Q: Which artist would you like to work with and why?
A: Ryan Adams, Wilco, or Spoon. Great songs, great production, great players every song is great.
Q: Can you share one music production tip?
A: Here's 3: 1 - "over"-brightening followed by a high frequency limiter can really help add air to a track without making it harsh. 2 - Avoid using phase based stereo processors, while there's a time and place for everything, you'll get a wider/cleaner stereo image through discrete panning. 3 - Fight the urge to make everything brighter and punchier, give everything it's own space (both spectrally and stereoscopic) and make the supporting elements do just that.
Q: What do you bring to a song?
A: As cheesy as it sounds I think I bring the song to the song. I try to find the core of the music and make sure it's presented in the best light. Often it's the vocal, sometimes it's the beat, but I think my strongest asset is my ability to do what the song needs. Whether it's a bright polished pop mix, a lo-fi indie mix, or a clean acoustic song. Clients most often tend to compliment my vocal sound, and I do tend to build a mix around a vocal.
Q: What's your typical work process?
A: Mixing: After I receive files I import everything into Pro Tools, and get a pretty decent rough mix happening. Then I confirm with the client that we're either good to go, or there's something missing or that needs to be fixed. I then put the mix on my schedule and either send it the day I mix it, or sometimes give it a night to finish with fresh ears. I then shoot this first pass to clients, and then if they have notes I recall and address as needed. Turn around depends on my calendar, and the scope of project but is usually around 2 weeks start to finish. Mastering: I generally listen to the song outside of the DAW, making sure it sounds like a decent mix, and that there's no technical issues. Once I've confirmed everything is good to go, I schedule it in and hit it usually within a few days.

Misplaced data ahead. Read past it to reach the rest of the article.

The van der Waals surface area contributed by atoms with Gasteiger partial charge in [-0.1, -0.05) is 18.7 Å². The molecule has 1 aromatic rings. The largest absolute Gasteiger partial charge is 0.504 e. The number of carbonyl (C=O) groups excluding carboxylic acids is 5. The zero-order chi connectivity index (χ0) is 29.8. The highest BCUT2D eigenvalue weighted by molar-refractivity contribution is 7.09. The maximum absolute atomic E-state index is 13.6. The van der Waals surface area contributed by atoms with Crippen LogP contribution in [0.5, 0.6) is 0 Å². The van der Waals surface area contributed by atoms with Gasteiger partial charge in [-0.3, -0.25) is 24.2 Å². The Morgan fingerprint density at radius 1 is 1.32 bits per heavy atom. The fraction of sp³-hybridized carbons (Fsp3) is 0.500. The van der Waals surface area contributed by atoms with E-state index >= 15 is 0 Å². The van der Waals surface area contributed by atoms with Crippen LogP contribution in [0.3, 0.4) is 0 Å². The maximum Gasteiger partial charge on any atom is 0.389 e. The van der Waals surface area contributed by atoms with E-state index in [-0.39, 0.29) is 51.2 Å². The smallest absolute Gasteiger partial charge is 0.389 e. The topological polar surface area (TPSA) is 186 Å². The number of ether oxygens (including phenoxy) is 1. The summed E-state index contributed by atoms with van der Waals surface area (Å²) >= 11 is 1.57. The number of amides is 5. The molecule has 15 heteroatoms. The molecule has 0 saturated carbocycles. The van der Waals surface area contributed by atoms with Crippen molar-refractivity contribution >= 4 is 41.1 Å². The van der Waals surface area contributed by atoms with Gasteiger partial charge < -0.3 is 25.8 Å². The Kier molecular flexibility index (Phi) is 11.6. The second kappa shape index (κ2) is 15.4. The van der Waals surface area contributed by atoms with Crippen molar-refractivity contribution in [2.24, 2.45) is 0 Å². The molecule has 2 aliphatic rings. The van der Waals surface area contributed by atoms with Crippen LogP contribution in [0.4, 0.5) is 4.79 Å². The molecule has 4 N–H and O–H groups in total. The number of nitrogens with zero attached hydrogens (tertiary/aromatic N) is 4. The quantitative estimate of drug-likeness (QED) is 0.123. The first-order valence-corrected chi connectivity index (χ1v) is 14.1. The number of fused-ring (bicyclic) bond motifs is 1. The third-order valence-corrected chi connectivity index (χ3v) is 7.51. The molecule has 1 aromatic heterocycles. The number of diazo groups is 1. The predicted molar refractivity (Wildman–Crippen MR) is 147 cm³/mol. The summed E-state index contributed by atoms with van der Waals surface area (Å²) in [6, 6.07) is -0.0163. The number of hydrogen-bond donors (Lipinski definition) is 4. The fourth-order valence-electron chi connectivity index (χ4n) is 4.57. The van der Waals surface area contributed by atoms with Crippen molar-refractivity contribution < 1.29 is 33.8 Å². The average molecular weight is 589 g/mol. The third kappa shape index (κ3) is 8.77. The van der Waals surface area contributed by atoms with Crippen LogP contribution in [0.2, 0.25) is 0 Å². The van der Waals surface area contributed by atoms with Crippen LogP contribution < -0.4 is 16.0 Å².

Q: What type of music do you usually work on?
A: Honestly a bit of everything. My clients tend to largely come for my pop, electronic and indie credits, but I love mixing more acoustic music, and I have a history getting my start in classical and jazz.
Q: Tell us about your studio setup.
A: I have a dedicated mix/master suite in Austin, TX with select hardware from companies like API, Antelope and GKL and extensive software and plugins, all centered around Dunlavy SC-IV monitors with Perreaux amplification.
Q: What do you like most about your job?
A: The Music!
Q: How would you describe your style?
A: All-Fi. I can do hi-fi but I'm not opposed to heavy compression, distortion or other lo-fi elements when appropriate.
Q: What's your strongest skill?
A: I'd like to think my ears, and attention to detail.
Q: Describe the most common type of work you do for your clients.
A: I'm primarily a mixing and mastering engineer. I have clients spanning classical to hip hop, but most of my credits are pop, rock, or elctronic.